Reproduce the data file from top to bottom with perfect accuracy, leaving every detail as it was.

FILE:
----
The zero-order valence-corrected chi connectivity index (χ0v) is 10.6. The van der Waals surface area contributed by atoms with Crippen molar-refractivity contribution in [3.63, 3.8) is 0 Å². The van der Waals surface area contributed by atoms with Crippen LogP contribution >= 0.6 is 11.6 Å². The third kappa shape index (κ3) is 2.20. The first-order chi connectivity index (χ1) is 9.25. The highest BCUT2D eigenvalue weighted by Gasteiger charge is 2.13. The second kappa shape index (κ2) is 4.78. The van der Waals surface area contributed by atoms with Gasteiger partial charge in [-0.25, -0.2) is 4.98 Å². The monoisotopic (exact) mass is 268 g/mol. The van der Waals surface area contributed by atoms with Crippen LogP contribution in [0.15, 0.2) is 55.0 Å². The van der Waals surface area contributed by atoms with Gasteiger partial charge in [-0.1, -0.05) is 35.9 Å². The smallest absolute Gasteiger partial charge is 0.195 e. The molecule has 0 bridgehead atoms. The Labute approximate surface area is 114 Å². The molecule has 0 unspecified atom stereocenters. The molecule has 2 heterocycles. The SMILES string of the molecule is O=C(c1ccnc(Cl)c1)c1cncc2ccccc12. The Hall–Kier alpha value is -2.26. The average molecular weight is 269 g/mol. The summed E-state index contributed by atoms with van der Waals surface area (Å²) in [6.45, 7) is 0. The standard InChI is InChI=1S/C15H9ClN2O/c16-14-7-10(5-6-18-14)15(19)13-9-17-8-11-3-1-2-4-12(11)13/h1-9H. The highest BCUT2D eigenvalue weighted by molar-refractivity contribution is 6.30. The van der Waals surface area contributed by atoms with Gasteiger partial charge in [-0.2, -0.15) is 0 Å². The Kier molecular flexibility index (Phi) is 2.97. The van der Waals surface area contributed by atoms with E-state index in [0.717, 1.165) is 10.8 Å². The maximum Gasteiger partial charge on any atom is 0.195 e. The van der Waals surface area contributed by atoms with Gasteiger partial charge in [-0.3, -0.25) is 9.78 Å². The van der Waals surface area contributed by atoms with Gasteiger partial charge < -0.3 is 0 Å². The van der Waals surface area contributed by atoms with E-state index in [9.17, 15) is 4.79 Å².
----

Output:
The zero-order valence-corrected chi connectivity index (χ0v) is 10.6. The van der Waals surface area contributed by atoms with Crippen molar-refractivity contribution in [3.63, 3.8) is 0 Å². The van der Waals surface area contributed by atoms with Crippen LogP contribution >= 0.6 is 11.6 Å². The third kappa shape index (κ3) is 2.20. The first-order chi connectivity index (χ1) is 9.25. The highest BCUT2D eigenvalue weighted by Gasteiger charge is 2.13. The second kappa shape index (κ2) is 4.78. The van der Waals surface area contributed by atoms with Gasteiger partial charge in [-0.25, -0.2) is 4.98 Å². The monoisotopic (exact) mass is 268 g/mol. The van der Waals surface area contributed by atoms with Crippen LogP contribution in [0.15, 0.2) is 55.0 Å². The van der Waals surface area contributed by atoms with Gasteiger partial charge in [-0.1, -0.05) is 35.9 Å². The smallest absolute Gasteiger partial charge is 0.195 e. The molecule has 0 bridgehead atoms. The Labute approximate surface area is 114 Å². The molecule has 0 unspecified atom stereocenters. The molecule has 2 heterocycles. The SMILES string of the molecule is O=C(c1ccnc(Cl)c1)c1cncc2ccccc12. The Hall–Kier alpha value is -2.26. The average molecular weight is 269 g/mol. The summed E-state index contributed by atoms with van der Waals surface area (Å²) in [6.45, 7) is 0. The standard InChI is InChI=1S/C15H9ClN2O/c16-14-7-10(5-6-18-14)15(19)13-9-17-8-11-3-1-2-4-12(11)13/h1-9H. The highest BCUT2D eigenvalue weighted by molar-refractivity contribution is 6.30. The van der Waals surface area contributed by atoms with Gasteiger partial charge in [-0.2, -0.15) is 0 Å². The Kier molecular flexibility index (Phi) is 2.97. The van der Waals surface area contributed by atoms with E-state index in [0.717, 1.165) is 10.8 Å². The maximum Gasteiger partial charge on any atom is 0.195 e. The van der Waals surface area contributed by atoms with Gasteiger partial charge in [-0.3, -0.25) is 9.78 Å². The van der Waals surface area contributed by atoms with Gasteiger partial charge < -0.3 is 0 Å². The van der Waals surface area contributed by atoms with E-state index in [9.17, 15) is 4.79 Å².